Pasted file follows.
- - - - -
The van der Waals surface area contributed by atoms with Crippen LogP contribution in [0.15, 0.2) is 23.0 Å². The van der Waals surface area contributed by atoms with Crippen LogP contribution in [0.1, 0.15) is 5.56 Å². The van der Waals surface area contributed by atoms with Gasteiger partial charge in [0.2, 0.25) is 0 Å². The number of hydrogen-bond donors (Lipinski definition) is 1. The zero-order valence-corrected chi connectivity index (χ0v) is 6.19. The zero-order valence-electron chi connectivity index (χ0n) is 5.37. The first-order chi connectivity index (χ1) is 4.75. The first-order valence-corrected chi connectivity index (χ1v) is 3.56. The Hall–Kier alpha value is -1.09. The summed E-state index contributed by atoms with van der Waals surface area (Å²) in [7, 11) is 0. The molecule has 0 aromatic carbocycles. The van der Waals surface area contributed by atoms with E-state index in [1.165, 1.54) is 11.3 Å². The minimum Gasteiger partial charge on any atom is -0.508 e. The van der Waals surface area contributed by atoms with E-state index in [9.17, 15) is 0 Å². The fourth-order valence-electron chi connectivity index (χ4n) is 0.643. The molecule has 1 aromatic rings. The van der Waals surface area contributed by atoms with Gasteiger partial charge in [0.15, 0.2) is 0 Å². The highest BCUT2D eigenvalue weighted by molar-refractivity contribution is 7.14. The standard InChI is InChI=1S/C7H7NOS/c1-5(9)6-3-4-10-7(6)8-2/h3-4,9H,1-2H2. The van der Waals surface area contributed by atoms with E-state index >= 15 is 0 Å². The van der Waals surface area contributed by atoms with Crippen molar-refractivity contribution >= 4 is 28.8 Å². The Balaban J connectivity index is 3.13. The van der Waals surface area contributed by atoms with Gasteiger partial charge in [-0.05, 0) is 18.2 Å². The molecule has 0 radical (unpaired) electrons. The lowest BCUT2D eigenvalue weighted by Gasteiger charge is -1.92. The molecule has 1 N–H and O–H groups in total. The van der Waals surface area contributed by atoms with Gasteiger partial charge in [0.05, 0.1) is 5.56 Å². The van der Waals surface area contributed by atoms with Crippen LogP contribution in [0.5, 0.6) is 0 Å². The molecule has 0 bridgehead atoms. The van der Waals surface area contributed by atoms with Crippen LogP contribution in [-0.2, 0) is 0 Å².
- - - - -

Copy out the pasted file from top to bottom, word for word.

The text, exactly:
The van der Waals surface area contributed by atoms with Crippen LogP contribution in [0.15, 0.2) is 23.0 Å². The van der Waals surface area contributed by atoms with Crippen LogP contribution in [0.1, 0.15) is 5.56 Å². The van der Waals surface area contributed by atoms with Gasteiger partial charge in [0.2, 0.25) is 0 Å². The number of hydrogen-bond donors (Lipinski definition) is 1. The zero-order valence-corrected chi connectivity index (χ0v) is 6.19. The zero-order valence-electron chi connectivity index (χ0n) is 5.37. The first-order chi connectivity index (χ1) is 4.75. The first-order valence-corrected chi connectivity index (χ1v) is 3.56. The Hall–Kier alpha value is -1.09. The summed E-state index contributed by atoms with van der Waals surface area (Å²) in [7, 11) is 0. The molecule has 0 aromatic carbocycles. The van der Waals surface area contributed by atoms with E-state index in [1.165, 1.54) is 11.3 Å². The minimum Gasteiger partial charge on any atom is -0.508 e. The van der Waals surface area contributed by atoms with E-state index in [9.17, 15) is 0 Å². The fourth-order valence-electron chi connectivity index (χ4n) is 0.643. The molecule has 1 aromatic rings. The van der Waals surface area contributed by atoms with Gasteiger partial charge in [0.15, 0.2) is 0 Å². The highest BCUT2D eigenvalue weighted by molar-refractivity contribution is 7.14. The standard InChI is InChI=1S/C7H7NOS/c1-5(9)6-3-4-10-7(6)8-2/h3-4,9H,1-2H2. The van der Waals surface area contributed by atoms with E-state index >= 15 is 0 Å². The van der Waals surface area contributed by atoms with Crippen molar-refractivity contribution >= 4 is 28.8 Å². The Balaban J connectivity index is 3.13. The van der Waals surface area contributed by atoms with Gasteiger partial charge in [-0.05, 0) is 18.2 Å². The molecule has 0 radical (unpaired) electrons. The lowest BCUT2D eigenvalue weighted by Gasteiger charge is -1.92. The molecule has 1 N–H and O–H groups in total. The van der Waals surface area contributed by atoms with Gasteiger partial charge in [0.05, 0.1) is 5.56 Å². The van der Waals surface area contributed by atoms with Crippen LogP contribution in [0.5, 0.6) is 0 Å². The molecule has 0 bridgehead atoms. The van der Waals surface area contributed by atoms with Crippen LogP contribution in [-0.2, 0) is 0 Å².